Petroleum sliij lives lost. A st 3p iu the r ; M411 wraith lias i ford that lie exp the new Queeusli Salisbury has ^ -not the British racehorse. j Hir Henry Pai Government liai by close upon oa} Mr. W. Forirf Rosehill to-day | Mr. Clarke d| Governor of Gof 1 that Holt woulf , nor authority tti . he was to be | ' strongly confirm! j There are mo| than talking poll Mr. " Jack" T ! When the ex-Atfej ungra some time* shed to talk poli^ the shears, " puti oM hm&" TJiilj coasidaiing tliatl at Calais. Many on. Sir Thomas to Lord Knuts consulted before ernor is appointed, for 245 guineas but the colonial that the present the expenditure be timekeeper at he ever gave tlie -aol to understand eased from prison, the prisoner that This denial is gaoler. of winning votes you're hoarse, and | I.P., knows one. , eneral was at Betli visited a sheep - le men, and taking through like an at all surprising, t iawyer.
SPECIAL SERMONS. [Newspaper Article] — Windsor and Richmond Gazette — 20 October 1888
SPECIAL SKKMOaS. On Sunday last the Rev. \V. Hill delivered I m special sermons at the Wesleyiin ( hurch. The morning text was 2 Sam. xxi., xvii., " 1 lion shall go not out with us to the battle ; thou shalt quench not the lamp of Israel." The substance of the discourse was appropriate to the topic chosen, i.e., " Shining Lamps." The rev. speaker was listened to with much attention, and really delivered an eloquent and instructive sermon. " Stalking Giants" formed the subject of the evening's sermon, and the text was from Deut. i.v, ii., " Who can stand before the sons of Anik ?" Anak was the son of a pliant named Arba. who built Kirjat.b-A.rbn, or Hebron. That man of renown, Caleb, put several of his descen dants to flight, especially Sheshai, Ahimam, and Talmai. The sons of Anak meant the posterity of Anak, who, because of their gigantic baild and great strength, were called An il- ims. The ex plorers of Canaan, in giving their report, de scribed themselves as grasshoppers in comp...
REVIEW. [Newspaper Article] — Windsor and Richmond Gazette — 20 October 1888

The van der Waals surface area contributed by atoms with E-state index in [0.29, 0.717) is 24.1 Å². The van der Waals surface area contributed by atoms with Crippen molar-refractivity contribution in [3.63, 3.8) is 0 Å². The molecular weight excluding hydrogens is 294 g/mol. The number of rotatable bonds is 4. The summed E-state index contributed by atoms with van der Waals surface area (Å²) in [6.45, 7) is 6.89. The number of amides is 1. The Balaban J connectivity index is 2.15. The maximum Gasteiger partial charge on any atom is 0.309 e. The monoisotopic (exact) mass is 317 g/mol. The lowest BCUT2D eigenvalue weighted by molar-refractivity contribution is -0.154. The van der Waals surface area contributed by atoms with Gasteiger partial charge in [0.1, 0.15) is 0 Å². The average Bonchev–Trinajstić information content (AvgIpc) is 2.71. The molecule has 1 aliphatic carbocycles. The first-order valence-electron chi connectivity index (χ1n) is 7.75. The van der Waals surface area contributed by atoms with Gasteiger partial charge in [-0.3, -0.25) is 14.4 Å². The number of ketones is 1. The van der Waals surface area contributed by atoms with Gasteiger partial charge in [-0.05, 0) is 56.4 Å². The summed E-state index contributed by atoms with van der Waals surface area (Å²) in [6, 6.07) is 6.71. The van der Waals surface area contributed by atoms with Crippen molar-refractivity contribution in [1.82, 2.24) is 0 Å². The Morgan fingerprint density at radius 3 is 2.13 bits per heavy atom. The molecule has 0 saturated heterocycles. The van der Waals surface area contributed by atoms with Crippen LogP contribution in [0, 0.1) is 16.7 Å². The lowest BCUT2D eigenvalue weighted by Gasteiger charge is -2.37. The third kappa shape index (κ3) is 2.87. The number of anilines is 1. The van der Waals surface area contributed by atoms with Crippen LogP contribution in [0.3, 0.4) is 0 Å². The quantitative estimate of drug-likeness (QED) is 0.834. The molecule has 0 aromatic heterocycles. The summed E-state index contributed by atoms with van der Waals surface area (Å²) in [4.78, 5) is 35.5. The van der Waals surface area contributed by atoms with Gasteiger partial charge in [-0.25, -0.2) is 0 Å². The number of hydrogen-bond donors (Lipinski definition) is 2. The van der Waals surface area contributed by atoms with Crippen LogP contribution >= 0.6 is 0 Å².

REVIEW. CASABIANCA.-The above is an adaptation of music to the beautiful words rif Mrs. Heman's, by Mr. O. Nash. The melody is of a commonplace character, but still tuneful, and easy of execution. The harmonies are very neatly arrnnged, showing a good knowledge of counterpoint, though at times lab Mincl ; for initince, in the eig'it bar, the lower K in the bass is introduced in a chord of the dominant, of which it is not a component part. The music is made to accentuate with the words very well, and, although the composer adopts the unusual course of concluding the treble part with the fifth in the scale, the composition may be re garded as one that would suit ordinary choirs more as a part song than as a solo.
[?] [?] [?] [?]RF. [Newspaper Article] — Windsor and Richmond Gazette — 20 October 1888
Mr. A. To\vnji in all matters j . stock for racingj gratification to,, that a colt by! Harold won tl Elsternwick P« filly by Honesty more esvtocially that both races through these jj competitors. Ij gentleman will of this particulfii in spite of its m the fore, and it: to go into it to high price. La than the gallops are not likely to next. Honest yj it will be rerni thes.1 co'oiues ] lavii1 g trotted | and tiio latter ii$ w> ways been foremost to the breeding1 of les, and it must be a gentleman to know tting stallion Childe Produce Stakes at Id on Wednesday a d the performance is taken into account .won on one heat, distancing all other be hoped that this re into the breeding if'stock, for trotting, fsvbacks, is coming to feints good sportsmen food movers fetch a ftliey averaged more r these performances k their value at the tame from America., I lias the record in liand two miles, he [er in 2min. 30^-sec. llBsec.
FIRST THINGS. [Newspaper Article] — Windsor and Richmond Gazette — 20 October 1888
FIRST THINGS. Envelopes were first used in 1839. The first steel pen was made in 1830. The first air-pump was made in rf>5o. Anaethesia was first discovered in 1844. The first lucifer match was made in i82g. The first iron steamship was built in 1830. The first balloon ascent was made in 1783. Coaches were first used in England in I759' The first horse railroad was built in 1826-7. Ships were first copper-bottomed in 1843. The first steamboat plied on the Hudson in 1807. Gold was discovered in California in 1848. Omnibuses were introduced in New York in 1820. The first watches were made at Nuremburg in 1477. The first use of a locomotive in America was in 1829. Kerosene was first used for lighting purposes in 1826. The first copper cent was coined in New Haven in 1776. The first newspaper advertisement appeared in 1652. The first telescope was probably used in England in 1608. The first saw-maker's anvil was brought to America in 1819. The first almanac was printed by George Von ...
SOME IMPRESSIONS OF A RECENT VISIT TO MELBOURNE. [Newspaper Article] — Windsor and Richmond Gazette — 20 October 1888